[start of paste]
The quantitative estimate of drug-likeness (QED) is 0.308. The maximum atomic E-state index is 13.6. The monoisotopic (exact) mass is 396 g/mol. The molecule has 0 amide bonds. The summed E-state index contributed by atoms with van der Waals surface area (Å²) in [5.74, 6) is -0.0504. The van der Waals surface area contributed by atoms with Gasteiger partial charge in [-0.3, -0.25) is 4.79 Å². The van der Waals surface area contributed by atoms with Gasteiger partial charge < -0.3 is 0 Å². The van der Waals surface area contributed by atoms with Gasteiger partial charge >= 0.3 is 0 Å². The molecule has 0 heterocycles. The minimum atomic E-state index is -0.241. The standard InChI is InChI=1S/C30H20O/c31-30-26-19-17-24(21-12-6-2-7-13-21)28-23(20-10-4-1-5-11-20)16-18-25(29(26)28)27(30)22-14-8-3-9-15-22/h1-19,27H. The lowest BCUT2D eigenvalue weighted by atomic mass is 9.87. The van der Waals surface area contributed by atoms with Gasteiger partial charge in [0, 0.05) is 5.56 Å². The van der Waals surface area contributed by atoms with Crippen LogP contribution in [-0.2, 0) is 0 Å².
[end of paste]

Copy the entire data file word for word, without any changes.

The quantitative estimate of drug-likeness (QED) is 0.308. The maximum atomic E-state index is 13.6. The monoisotopic (exact) mass is 396 g/mol. The molecule has 0 amide bonds. The summed E-state index contributed by atoms with van der Waals surface area (Å²) in [5.74, 6) is -0.0504. The van der Waals surface area contributed by atoms with Gasteiger partial charge in [-0.3, -0.25) is 4.79 Å². The van der Waals surface area contributed by atoms with Gasteiger partial charge < -0.3 is 0 Å². The van der Waals surface area contributed by atoms with Gasteiger partial charge >= 0.3 is 0 Å². The molecule has 0 heterocycles. The minimum atomic E-state index is -0.241. The standard InChI is InChI=1S/C30H20O/c31-30-26-19-17-24(21-12-6-2-7-13-21)28-23(20-10-4-1-5-11-20)16-18-25(29(26)28)27(30)22-14-8-3-9-15-22/h1-19,27H. The lowest BCUT2D eigenvalue weighted by atomic mass is 9.87. The van der Waals surface area contributed by atoms with Gasteiger partial charge in [0, 0.05) is 5.56 Å². The van der Waals surface area contributed by atoms with Crippen LogP contribution in [-0.2, 0) is 0 Å².